1. Jīvaka-Komārabhacca. A celebrated
physician. He was the son of Sālavatī, a courtesan of
Rājagaha. (AA. (i.216)
says that Abhayarājakumāra was his father). Directly after birth the child was
placed in a basket and thrown on a dust-heap, from where he was rescued by
AbhayarÓjakumāra. When questioned by Abhaya, people said "he was alive" (jīvati),
and therefore the child was called Jīvaka; because he was brought up by the
prince (kumārena posāpito), he was called Komārabhacca. It has been suggested,
however, that Komārabhacca meant master of the Kaumārabhrtya science (the
treatment of infants); VT.ii.174; in Dvy. (506-18) he is called Kumārabhūta.
When grown up, he learnt of his
antecedents, and going to Takkasilā without Abhaya's knowledge, studied medicine
for seven years. His teacher then gave him a little money and sent him away as
being fit to practise medicine. His first patient was the setthi's wife at
Sāketa, and for curing her he received sixteen thousand kahāpanas, a manservant,
a maid-servant and a coach with horses. When he returned to Rājagaha, Abhaya
established him in his own residence. There he cured
Bimbisāra of a troublesome
fistula and received as reward all the ornaments of Bimbisāra's five hundred
wives. He was appointed physician to the king and the king's women and also to
the fraternity of monks with the Buddha at its head. Other cures of Jīvaka's
included that of the setthi of Rājagaha on whom he performed the operation of
trepanning, and of the son of the setthi of Benares who had suffered from
chronic intestinal trouble due to misplacement, and for this case Jīvaka
received sixteen thousand kahāpanas.
When Candappajjota, king of
ill, Bimbisāra lent Jīvaka to him. Candappajjota hated ghee, which was, however,
the only remedy. Jīvaka prepared the medicine, prescribed it for the king, then
rode away on the king's elephant Bhaddavatikā before the king discovered the
nature of the medicine. Pajjota, in a rage, ordered his capture and sent his
slave Kāka after him. Kāka discovered Jīvaka breakfasting at Kosambī and allowed
himself to be persuaded to eat half a myrobalan, which purged him violently.
Jīvaka explained to Kāka that he wished to delay his return; he told him why he
had fled from the court and, having returned the elephant, proceeded to
Rājagaha. Pajjota was cured and, as a token of his favour, sent Jīvaka a suit of
Sīveyyaka cloth, which Jīvaka presented to the Buddha (Vin.i.268-81; AA.i.216).
Jīvaka was greatly attracted by the Buddha. Once when the Buddha was ill, Jīvaka
found it necessary to administer a purge, and he had fat rubbed into the
Buddha's body and gave him a handful of lotuses to smell. Jīvaka was away when
the purgative acted, and suddenly remembered that he had omitted to ask the
Buddha to bathe in warm water to complete the cure. The Buddha read his thoughts
and bathed as required. Vin.i.279f; DhA. (ii.164f), relates a like occurrence in
another connection. When the Buddha's foot was injured by the splinter from the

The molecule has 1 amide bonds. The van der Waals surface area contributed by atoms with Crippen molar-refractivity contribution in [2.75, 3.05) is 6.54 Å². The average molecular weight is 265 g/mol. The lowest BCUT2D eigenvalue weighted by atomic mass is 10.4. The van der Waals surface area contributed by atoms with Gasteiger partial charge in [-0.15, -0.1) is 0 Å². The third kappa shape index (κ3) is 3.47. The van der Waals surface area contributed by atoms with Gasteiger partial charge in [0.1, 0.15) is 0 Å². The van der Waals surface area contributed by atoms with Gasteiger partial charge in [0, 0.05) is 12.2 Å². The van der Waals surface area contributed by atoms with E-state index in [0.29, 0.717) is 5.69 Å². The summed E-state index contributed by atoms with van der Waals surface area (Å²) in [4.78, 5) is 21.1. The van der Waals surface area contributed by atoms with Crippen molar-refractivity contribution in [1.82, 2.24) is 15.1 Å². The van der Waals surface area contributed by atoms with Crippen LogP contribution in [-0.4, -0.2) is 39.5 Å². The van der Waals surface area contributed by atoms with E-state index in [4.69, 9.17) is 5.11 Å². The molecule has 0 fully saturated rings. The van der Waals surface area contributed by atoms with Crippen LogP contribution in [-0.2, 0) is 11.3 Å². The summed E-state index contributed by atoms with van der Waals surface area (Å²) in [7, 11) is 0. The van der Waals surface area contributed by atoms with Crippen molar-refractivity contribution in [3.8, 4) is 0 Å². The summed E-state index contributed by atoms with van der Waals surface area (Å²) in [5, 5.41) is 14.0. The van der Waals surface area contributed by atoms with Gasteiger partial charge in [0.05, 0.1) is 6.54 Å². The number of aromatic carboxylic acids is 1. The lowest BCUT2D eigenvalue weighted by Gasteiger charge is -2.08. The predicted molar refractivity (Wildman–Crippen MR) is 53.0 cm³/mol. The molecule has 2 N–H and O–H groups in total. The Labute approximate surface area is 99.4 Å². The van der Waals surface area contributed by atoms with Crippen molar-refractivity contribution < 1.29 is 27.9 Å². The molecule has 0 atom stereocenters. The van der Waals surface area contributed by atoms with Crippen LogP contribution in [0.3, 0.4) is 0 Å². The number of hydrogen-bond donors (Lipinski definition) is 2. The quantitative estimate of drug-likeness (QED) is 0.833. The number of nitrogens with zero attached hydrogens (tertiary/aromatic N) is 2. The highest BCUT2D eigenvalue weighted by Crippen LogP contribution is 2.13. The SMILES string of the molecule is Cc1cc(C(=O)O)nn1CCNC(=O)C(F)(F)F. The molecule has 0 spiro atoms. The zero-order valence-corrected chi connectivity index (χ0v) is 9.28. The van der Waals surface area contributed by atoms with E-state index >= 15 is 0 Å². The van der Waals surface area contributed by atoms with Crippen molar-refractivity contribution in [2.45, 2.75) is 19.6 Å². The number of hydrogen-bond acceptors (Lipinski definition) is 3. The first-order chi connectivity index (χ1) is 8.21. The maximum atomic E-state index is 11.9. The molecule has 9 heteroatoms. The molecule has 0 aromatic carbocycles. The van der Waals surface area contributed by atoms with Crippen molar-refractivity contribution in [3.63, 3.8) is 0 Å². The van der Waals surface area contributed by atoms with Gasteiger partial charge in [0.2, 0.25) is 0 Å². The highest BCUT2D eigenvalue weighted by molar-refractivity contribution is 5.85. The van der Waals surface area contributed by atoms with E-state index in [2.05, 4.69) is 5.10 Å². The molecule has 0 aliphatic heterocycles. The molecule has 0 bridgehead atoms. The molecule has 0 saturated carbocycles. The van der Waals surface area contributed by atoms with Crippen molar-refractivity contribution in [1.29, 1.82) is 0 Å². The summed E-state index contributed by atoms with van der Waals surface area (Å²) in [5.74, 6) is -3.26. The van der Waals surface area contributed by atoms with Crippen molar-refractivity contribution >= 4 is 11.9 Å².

rock hurled by Devadatta, he had to be carried from
Maddakucchi to Jīvaka's
Ambavana. There Jīvaka applied an astringent, and having bandaged the wound,
left the city expecting to return in time to remove it. But by the time he did
return, the city gates were closed and he could not enter. He was greatly
worried because he knew that if the bandage remained on all night the Buddha
would suffer intense pain. But the Buddha read his thoughts and removed the
bandage. See also J. v.333.
After Jīvaka became a Sotāpanna, he was
anxious to visit the Buddha twice a day, and finding
Veluvana too far away, he
built a monastery with all its adjuncts in his own Ambavana in Rājagaha, which
he gave to the Buddha and his monks (DA.i.133; MA.ii.590). When Bimbisāra died,
Jīvaka continued to serve Ajātasattu, and was responsible for bringing him to
the Buddha after his crime of parricide. (For details see the Sāmaññaphala
Sutta; also J. i.508f; v.262, etc.).
Jīvaka's fame as a physician brought him
more work than he could cope with, but he never neglected his duties to the
Sangha. Many people, afflicted with disease and unable to pay for treatment by
him, joined the Order in order that they might receive that treatment. On
discovering that the Order was thus being made a convenience of, he asked the
Buddha to lay down a rule that men afflicted with certain diseases should be
refused entry into the Order (Vin.i.71ff). Jīvaka was declared by the Buddha
chief among his lay followers loved by the people (aggam puggalappasannānam)
(A.i.26). He is included in a list of good men who have been assured of the
realisation of deathlessness (A.iii.451; DhA.i.244, 247; J. i.116f).
At a meal once given by Jīvaka, the
Buddha refused to be served until Cūlapanthaka, who had been left out of the
invitation, had been sent for. (For details see
Cūlapanthaka). It may have been
the preaching of the Jīvaka Sutta which effected Jīvaka's conversion. One
discussion he had with the Buddha regarding the qualities of a pious lay
disciple is recorded in the Anguttara Nikāya (A.iv.222f).
Sirimā was Jīvaka's
youngest sister (SnA..i.244; DhA.iii.106).
At Jīvaka's request, the Buddha enjoined
upon monks to take exercise; Jīvaka had gone to Vesāli on business and had
noticed their pale, unhealthy took (Vin.ii.119).
2. Jīvaka.Given as an example of a
name. J. i.402.
3. Jīvaka. A monk of the Mahāvihāra, at
whose request Buddhaghosa wrote the Manorathapūranī. AA.i.874.